Dry Needling is a skilled intervention performed by a health care professional. This professional uses a fine filiform needle to penetrate the skin, creating a healing response in the tissue that has been lesioned. Tissues contributing to neuromuscularskeletal dysfunction can be dry needled, including muscle, fascia, tendon, capsule, ligament, peri-neural structures and microvascular structures.
Patients who present with pain syndromes, neuromuscularskeletal disorders and movement impairment syndromes can all benefit from dry needling. Simple muscle tightness, sprains and strains, an overworked body needing recovery, muscle activation, swelling reduction and pain modulation are all clinical examples for the use of dry needling.
Traditional acupuncture is rotted in eastern philosophy while dry needling is rooted in western medicine. There is of course overlap between the two as well as overlap amongst professionals who use the tool. Depending on the medical provider, the way the tool is applied is what makes it different from profession to profession.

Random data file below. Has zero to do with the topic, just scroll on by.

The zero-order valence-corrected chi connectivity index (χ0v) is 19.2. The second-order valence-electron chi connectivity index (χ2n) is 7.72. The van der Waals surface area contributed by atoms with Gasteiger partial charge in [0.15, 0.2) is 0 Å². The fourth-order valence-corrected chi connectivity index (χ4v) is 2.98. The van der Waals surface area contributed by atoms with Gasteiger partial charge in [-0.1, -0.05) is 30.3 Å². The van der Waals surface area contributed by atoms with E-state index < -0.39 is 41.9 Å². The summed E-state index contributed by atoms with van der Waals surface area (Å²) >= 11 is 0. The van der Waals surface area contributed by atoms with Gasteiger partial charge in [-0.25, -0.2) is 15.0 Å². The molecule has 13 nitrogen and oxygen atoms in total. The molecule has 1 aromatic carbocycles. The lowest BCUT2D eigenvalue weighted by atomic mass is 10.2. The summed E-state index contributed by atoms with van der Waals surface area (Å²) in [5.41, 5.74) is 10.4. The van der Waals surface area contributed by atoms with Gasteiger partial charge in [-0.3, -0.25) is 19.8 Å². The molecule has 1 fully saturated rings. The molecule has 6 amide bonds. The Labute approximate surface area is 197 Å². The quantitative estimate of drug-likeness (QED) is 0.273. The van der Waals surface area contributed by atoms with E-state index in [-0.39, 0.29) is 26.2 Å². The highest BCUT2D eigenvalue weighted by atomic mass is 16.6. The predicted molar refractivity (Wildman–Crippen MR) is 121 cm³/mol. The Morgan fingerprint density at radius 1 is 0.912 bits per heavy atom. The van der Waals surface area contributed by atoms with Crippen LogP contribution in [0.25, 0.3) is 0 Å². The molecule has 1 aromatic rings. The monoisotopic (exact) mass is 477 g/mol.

Every medical intervention carries its risks and rewards. Your medical provider has been properly trained in safe needling techniques to minimize the risk of adverse events. Tall with your health care provider about the risks associated with dry needling for your particular injury.
Everybody is different and their reactions to modalities are going to vary. In a few cases, people with low blood pressure and low body fat have a poor body response to dry needling, meaning technique can be more painful than clinically desired. Some patients may have a fight or flight response to needles, breaking into a sweat. Others feel completely relaxed during and after a treatment.